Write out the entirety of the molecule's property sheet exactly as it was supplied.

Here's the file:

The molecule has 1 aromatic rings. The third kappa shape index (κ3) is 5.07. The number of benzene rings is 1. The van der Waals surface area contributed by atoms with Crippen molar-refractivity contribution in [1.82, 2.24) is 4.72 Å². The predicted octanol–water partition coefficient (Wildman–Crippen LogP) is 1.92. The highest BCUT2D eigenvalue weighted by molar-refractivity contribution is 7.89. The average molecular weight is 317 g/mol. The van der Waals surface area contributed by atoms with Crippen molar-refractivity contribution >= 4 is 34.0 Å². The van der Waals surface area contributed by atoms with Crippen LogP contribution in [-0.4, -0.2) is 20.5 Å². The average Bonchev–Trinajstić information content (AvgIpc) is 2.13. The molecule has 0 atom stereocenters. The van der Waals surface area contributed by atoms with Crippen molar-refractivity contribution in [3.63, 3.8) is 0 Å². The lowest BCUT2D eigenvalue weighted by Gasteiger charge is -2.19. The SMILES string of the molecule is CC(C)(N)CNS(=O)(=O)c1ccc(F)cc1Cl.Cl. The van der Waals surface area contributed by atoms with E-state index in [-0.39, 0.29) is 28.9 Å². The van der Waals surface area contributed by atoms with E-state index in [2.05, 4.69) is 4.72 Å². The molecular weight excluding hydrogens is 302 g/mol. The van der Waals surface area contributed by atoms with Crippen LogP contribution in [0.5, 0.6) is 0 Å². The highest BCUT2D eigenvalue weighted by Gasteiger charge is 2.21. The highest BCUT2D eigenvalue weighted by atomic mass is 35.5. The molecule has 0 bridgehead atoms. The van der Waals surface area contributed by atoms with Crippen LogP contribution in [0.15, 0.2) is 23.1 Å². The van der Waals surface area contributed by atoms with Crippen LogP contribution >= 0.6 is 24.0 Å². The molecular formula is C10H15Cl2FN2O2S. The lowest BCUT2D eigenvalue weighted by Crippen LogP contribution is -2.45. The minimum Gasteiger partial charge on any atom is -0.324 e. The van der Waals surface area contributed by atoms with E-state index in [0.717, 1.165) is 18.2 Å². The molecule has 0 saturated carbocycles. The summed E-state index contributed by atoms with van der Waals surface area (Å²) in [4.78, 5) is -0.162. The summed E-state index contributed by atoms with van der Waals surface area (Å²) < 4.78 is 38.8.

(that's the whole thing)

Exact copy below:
The molecule has 1 aromatic rings. The third kappa shape index (κ3) is 5.07. The number of benzene rings is 1. The van der Waals surface area contributed by atoms with Crippen molar-refractivity contribution in [1.82, 2.24) is 4.72 Å². The predicted octanol–water partition coefficient (Wildman–Crippen LogP) is 1.92. The highest BCUT2D eigenvalue weighted by molar-refractivity contribution is 7.89. The average molecular weight is 317 g/mol. The van der Waals surface area contributed by atoms with Crippen molar-refractivity contribution >= 4 is 34.0 Å². The van der Waals surface area contributed by atoms with Crippen LogP contribution in [-0.4, -0.2) is 20.5 Å². The average Bonchev–Trinajstić information content (AvgIpc) is 2.13. The molecule has 0 atom stereocenters. The van der Waals surface area contributed by atoms with Crippen molar-refractivity contribution in [3.63, 3.8) is 0 Å². The lowest BCUT2D eigenvalue weighted by Gasteiger charge is -2.19. The SMILES string of the molecule is CC(C)(N)CNS(=O)(=O)c1ccc(F)cc1Cl.Cl. The van der Waals surface area contributed by atoms with E-state index in [-0.39, 0.29) is 28.9 Å². The van der Waals surface area contributed by atoms with E-state index in [2.05, 4.69) is 4.72 Å². The molecular weight excluding hydrogens is 302 g/mol. The van der Waals surface area contributed by atoms with Crippen LogP contribution in [0.5, 0.6) is 0 Å². The highest BCUT2D eigenvalue weighted by Gasteiger charge is 2.21. The highest BCUT2D eigenvalue weighted by atomic mass is 35.5. The molecule has 0 bridgehead atoms. The van der Waals surface area contributed by atoms with Crippen LogP contribution in [0.15, 0.2) is 23.1 Å². The van der Waals surface area contributed by atoms with Crippen LogP contribution >= 0.6 is 24.0 Å². The molecular formula is C10H15Cl2FN2O2S. The lowest BCUT2D eigenvalue weighted by Crippen LogP contribution is -2.45. The minimum Gasteiger partial charge on any atom is -0.324 e. The van der Waals surface area contributed by atoms with E-state index in [0.717, 1.165) is 18.2 Å². The molecule has 0 saturated carbocycles. The summed E-state index contributed by atoms with van der Waals surface area (Å²) in [4.78, 5) is -0.162. The summed E-state index contributed by atoms with van der Waals surface area (Å²) < 4.78 is 38.8.